(Note, as always, that “ruining” is akin to “spoiling in a mocking way.”)

It’s humorous to me when a manga goes so far to tease every sexual urge of its demographic while also trying to maintain an air of sincerity. Of course, going into a manga with a premise like SE‘s, one shouldn’t be surprised by the abundantly ecchi atmosphere that is to arise from almost every situation. A college boy who’s very competent in computer programming decides to talk to a girl who often rides the same train as him, only to accidentally knock over her bag and reveal that she has something referred to as a “sex sleeve.” Well, sex was mentioned in the manga, may as well make it the driving force behind everything that happens.


Much to the boy’s surprise, the girl is conveniently a genius, responsible for an aspiring company focusing on the construction of the perfect… sex sleeve. Her hopes and dreams lie on the ultimate sexual pleasure of the male kind. Yes, of all things a young, attractive, docile woman can go crazy for, it’s masturbation tools. And crazy she goes, leading to an overdrawn, tensile display of getting the reader up just enough, only to delay the finish to another time. This is no Super Mario Bros., either. The journey there isn’t exactly memorable or fun.


SE is a manga that pleases its audience through use of both sexual fan service and narrative fan service. Sexual fan service needs no explanation, but narrative fan service may need some elaboration. When reading a story, one might notice some odd events transpiring without any sort of build-up, commitment, or any contextual continuity. Something along the lines of a hero saving a princess, only to end up with a random cohort they met along the way, with an added ending scene where the couple live peacefully with children and all their hopes and dreams fulfilled. The sort of fairy tale “Happily Ever After” fill-in that occasionally feels shoe-horned in to appease the major audience. While I understand the peace that comes with revealing a satisfying ending and giving every character a “good end,” there are moments when I feel the intentions behind it feel arbitrary, leading to a metaphorical blow to the jaw rather than a warm hug from Heaven.

What most dissatisfies me with the execution of SE is that everything feels so two-faced. To appease the audience, to appeal to those primal urges. To give the smug sense of the author knowing what the common reader wants and doing so without doing enough to conflict with the impact of the story. The main couple almost had sex. They’ll be embarrassed about it tomorrow at work, hahaha! Let’s repeat the process about eight times before having them actually do anything substantial! That’ll fill the chapters up! It’s so convenient that the female lead was in love with the male lead on first sight because he looked in her general direction like a stalker. It’s common sense that women are attracted to potential sexual predators because they’re secretly super horny!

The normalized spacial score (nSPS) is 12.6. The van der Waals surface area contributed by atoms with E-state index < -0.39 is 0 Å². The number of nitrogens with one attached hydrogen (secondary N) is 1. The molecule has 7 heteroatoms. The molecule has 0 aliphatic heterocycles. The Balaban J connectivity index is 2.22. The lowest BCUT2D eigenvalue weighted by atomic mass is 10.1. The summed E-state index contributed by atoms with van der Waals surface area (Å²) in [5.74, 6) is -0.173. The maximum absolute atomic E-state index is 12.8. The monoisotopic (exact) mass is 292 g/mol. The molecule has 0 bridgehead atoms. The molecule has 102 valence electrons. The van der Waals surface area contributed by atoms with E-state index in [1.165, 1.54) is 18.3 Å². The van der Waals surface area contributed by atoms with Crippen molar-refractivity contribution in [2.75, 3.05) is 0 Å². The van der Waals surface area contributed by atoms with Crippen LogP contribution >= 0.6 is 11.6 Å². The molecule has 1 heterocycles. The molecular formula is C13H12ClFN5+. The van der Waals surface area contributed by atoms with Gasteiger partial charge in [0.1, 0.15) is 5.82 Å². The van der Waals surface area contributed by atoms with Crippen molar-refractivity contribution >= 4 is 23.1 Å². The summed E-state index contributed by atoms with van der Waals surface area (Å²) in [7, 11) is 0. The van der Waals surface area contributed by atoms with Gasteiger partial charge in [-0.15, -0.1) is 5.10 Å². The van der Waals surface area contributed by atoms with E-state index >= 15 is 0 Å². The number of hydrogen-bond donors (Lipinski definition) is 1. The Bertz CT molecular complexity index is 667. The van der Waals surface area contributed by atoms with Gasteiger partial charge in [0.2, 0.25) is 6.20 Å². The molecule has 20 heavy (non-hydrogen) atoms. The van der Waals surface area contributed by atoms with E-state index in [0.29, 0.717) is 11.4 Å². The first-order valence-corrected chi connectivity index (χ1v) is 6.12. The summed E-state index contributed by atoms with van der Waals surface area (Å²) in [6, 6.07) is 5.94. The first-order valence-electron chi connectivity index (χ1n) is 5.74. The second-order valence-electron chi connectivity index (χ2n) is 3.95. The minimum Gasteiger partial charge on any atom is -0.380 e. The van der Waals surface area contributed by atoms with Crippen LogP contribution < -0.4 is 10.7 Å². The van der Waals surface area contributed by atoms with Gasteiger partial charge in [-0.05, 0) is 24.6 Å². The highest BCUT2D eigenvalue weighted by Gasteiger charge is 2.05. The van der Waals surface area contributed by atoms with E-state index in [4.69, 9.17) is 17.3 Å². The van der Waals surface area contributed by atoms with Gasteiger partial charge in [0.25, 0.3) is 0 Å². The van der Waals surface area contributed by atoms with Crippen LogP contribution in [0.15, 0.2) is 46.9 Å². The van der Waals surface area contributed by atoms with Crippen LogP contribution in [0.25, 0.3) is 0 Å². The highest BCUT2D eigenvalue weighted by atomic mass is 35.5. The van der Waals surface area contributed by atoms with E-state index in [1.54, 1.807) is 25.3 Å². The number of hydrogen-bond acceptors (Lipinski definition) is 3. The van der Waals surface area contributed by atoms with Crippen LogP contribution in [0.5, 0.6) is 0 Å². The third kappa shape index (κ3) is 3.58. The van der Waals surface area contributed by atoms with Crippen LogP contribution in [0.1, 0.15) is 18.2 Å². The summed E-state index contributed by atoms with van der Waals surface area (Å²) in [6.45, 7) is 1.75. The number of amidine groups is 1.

The carefree nature of the manga only adds to the narrative fan service I’ve previously alluded to. Nothing is at stake, and whatever is will obviously come to fruition because everything has to be accomplished for the sake of a good ending. That’s assuming anything is at stake, as despite the fact that the female lead’s company sports a whopping five employees, including herself, who single-handedly develops most of the shit she thinks of because she’s a “genius,” nothing ever really gets done. There is a false assumption that something may get done during the opening chapters when everything is being explained to the male lead, but is quickly derailed once the power couple finds an interest in railing each other. Whenever something is getting done, then faces a problem, it’s usually the fault of the female lead, who’s too occupied with thinking about sucking dick (Not exaggerating) to use her “genius” abilities to get said thing done. The manga in its entirety feels like a show, a raunchy, empty show about a girl who wants to fuck until she’s ripped in half playing Bill Gates with her “supreme intellect” and a boy who happens to wander inside and become the object of the female lead’s sexual urges. It’s okay, though. It’s totally consensual. She’s super hot, why wouldn’t it be? Icing on the cake, nothing ever goes wrong long-term. Everything is resolved and the company becomes successful and every conceivable couple becomes a couple and everyone is happy. Fuck me.


There is a glimmer of satisfaction, however, to those hoping for any sort of positive feature to SE. Despite the story and characters being gobs of gleefully sexual goop, there is a single character who is, to some extent, tolerable. He joins the cast late and is implied to have a sort of romantic connection to another established character who is actually two-faced. Non-affectionately referred to as the “Silver Bullet,” this old man has a tendency to insult the ever-shitting fuck out of the little puny-pussies in the office, similarly to the way I’m phrasing his introduction in this post. Call it my cynicism identifying with a character who has zero-tolerance for others and takes their job seriously, but despite him being an obvious pain in the ass and only slightly useful to the tasks assigned of him, he makes the pages go by with more enthusiasm. This character is probably the only good I can really say about SE as a whole, as its attempts at comedy, romance, and THE POWER OF EMOTIONS! are all putrid. The art isn’t too bad, though compared to more chic titles that have come out in the last few years, it doesn’t much hold up. Need any more indication? Look at the cover image of this post and look how s-k-i-n-n-y the female lead is.